Tuesday, January14th, Iraq's Deputy Prime Minister Saleh al-Mutlaq spoke in DC at the US Institute of Peace. We noted it in that day's snapshot. MP Nada al-Juburi was part of the delegation from Iraq and we noted some of her remarks at the Institute of Peace in the January 16th snapshot. Joel Wing (Musings On Iraq) has posted the video of her discussion with MP Ezzat al-Shebander that the Institute of Peace's Sarhanq Hamasaeed moderated.
Senator Joe Biden, in the years before becoming US Vice President, advocated that Iraq be a federation. James Kitfeld (National Journal) argues today
Biden, then a senator, championed a more federal system explicitly allowed by the Iraqi constitution (at the insistence of the Kurds), devolving power from the central government in Baghdad to the provinces. Although Biden denied it at the time, his proposal would almost certainly have led to the de facto soft partition of Iraq into three autonomous regions dominated by Shiites, Sunnis, and Kurds. A similar approach in the 1990s patched together Bosnia out of the detritus of the Balkans civil war between Serbs, Croats, and Muslims. In a 2007 op-ed, Biden warned, "If the United States can't put this federalism idea on track, we will have no chance for a political settlement in Iraq and, without that, no chance for leaving Iraq without leaving chaos behind."
He was ahead of his time. "Biden got it dead right, and I still think transitioning to a federal power-sharing arrangement is the only way to stop the killing and hold Iraq together," says Leslie Gelb, former president of the Council on Foreign Relations, who wrote the op-ed with Biden.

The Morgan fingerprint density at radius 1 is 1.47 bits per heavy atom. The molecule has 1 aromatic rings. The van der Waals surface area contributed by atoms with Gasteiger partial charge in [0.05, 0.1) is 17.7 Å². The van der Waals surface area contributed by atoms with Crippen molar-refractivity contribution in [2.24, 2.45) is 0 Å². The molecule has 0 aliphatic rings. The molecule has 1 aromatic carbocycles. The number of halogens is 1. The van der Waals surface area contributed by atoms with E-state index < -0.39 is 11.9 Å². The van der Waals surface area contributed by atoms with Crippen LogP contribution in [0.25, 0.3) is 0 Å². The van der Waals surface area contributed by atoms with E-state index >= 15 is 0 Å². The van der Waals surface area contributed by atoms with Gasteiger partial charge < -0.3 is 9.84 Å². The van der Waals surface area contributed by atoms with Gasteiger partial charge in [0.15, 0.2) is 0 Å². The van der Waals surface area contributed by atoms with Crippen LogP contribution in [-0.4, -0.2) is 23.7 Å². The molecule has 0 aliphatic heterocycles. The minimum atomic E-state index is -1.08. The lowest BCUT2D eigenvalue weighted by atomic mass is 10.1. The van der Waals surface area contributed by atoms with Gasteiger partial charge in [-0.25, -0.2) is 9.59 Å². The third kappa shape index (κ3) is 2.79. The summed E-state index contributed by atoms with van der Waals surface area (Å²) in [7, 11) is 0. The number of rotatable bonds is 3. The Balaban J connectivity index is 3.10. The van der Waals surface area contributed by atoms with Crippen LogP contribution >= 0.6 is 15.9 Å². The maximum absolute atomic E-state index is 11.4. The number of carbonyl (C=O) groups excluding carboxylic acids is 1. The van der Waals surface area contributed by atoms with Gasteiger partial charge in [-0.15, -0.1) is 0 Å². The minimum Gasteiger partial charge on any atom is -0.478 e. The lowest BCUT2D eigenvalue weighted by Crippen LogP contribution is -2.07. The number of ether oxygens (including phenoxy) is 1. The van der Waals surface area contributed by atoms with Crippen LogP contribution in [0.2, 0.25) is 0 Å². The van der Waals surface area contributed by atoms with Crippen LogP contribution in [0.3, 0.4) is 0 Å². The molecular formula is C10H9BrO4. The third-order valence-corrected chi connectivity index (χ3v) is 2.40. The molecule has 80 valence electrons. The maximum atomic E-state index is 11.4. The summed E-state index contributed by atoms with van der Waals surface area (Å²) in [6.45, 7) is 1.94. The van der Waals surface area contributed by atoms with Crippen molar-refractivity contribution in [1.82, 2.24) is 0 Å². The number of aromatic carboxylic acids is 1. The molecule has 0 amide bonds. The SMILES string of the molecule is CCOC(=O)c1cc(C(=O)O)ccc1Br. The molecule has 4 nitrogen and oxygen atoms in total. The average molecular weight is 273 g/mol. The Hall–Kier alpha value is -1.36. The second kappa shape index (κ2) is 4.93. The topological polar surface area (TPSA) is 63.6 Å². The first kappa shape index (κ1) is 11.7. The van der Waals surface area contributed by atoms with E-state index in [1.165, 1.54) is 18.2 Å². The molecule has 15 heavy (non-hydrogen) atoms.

No, Joe Biden didn't get it right -- dead right or otherwise -- because Joe Biden is an American citizen. It is not for him, or any other American, to determine what sort of nation-state or country Iraq should be. Self-determination is not a passing fancy, it's a cornerstone of democracy.
He was more than welcome to float the idea to the Iraqi people but he had no right to impose it. The Senate agreed with that which is why his proposal never found traction there but was instead repeatedly rejected. Had the US split Iraq into three regions, the issue would have been "The US destroyed our country further by breaking us apart in a Balkanization scheme." Though Biden did popularize the idea, he can't claim credit for it nor even just credit for applying it to Iraq. War Hawk Edward P. Joseph teamed with Brookings' Michael O'Hanlon to promote the idea in 2007. But they were basing it on the proposal of the Council on Foreign Relations.
Which would bring us back to Leslie Gelb, wouldn't it? Gelb backed the Iraq War -- and did so, he said, "to retain political and professional credibility." I don't know how much "professional credibility" there is in applauding someone for promoting your idea when you refuse to acknowledge that it was your idea. But I do know it's unethical.
I also know that if the Iraqi people had decided to split their country into a federation, it might have worked and it might not have. In other words, I know that Geld lacks the gift of premonition.
He supports the split so he thinks it would work. That doesn't mean it would work.
Since he's not an Iraqi, his continued obsession with a concept that Iraq refused to entertain is a bit of waste of time.